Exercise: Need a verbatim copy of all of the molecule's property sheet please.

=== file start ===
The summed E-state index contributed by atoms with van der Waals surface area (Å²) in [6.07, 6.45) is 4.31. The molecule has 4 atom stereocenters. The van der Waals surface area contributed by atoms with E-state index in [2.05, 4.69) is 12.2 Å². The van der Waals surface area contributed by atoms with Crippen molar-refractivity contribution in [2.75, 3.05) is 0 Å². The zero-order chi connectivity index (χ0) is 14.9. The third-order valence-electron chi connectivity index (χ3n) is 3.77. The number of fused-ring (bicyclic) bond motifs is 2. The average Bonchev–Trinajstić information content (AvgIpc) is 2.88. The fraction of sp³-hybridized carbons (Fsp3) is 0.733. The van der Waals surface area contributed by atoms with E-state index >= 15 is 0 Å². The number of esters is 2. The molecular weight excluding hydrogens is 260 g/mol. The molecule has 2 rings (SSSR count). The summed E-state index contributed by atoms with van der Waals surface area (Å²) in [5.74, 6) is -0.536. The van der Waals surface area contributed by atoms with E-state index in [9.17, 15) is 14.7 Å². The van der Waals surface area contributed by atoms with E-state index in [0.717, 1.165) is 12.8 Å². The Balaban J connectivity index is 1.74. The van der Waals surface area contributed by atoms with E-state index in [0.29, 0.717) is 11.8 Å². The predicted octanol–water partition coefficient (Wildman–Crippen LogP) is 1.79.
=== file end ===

The summed E-state index contributed by atoms with van der Waals surface area (Å²) in [6.07, 6.45) is 4.31. The molecule has 4 atom stereocenters. The van der Waals surface area contributed by atoms with E-state index in [2.05, 4.69) is 12.2 Å². The van der Waals surface area contributed by atoms with Crippen molar-refractivity contribution in [2.75, 3.05) is 0 Å². The zero-order chi connectivity index (χ0) is 14.9. The third-order valence-electron chi connectivity index (χ3n) is 3.77. The number of fused-ring (bicyclic) bond motifs is 2. The average Bonchev–Trinajstić information content (AvgIpc) is 2.88. The fraction of sp³-hybridized carbons (Fsp3) is 0.733. The van der Waals surface area contributed by atoms with E-state index >= 15 is 0 Å². The number of esters is 2. The molecular weight excluding hydrogens is 260 g/mol. The molecule has 2 rings (SSSR count). The summed E-state index contributed by atoms with van der Waals surface area (Å²) in [5.74, 6) is -0.536. The van der Waals surface area contributed by atoms with E-state index in [9.17, 15) is 14.7 Å². The van der Waals surface area contributed by atoms with E-state index in [0.717, 1.165) is 12.8 Å². The Balaban J connectivity index is 1.74. The van der Waals surface area contributed by atoms with E-state index in [0.29, 0.717) is 11.8 Å². The predicted octanol–water partition coefficient (Wildman–Crippen LogP) is 1.79.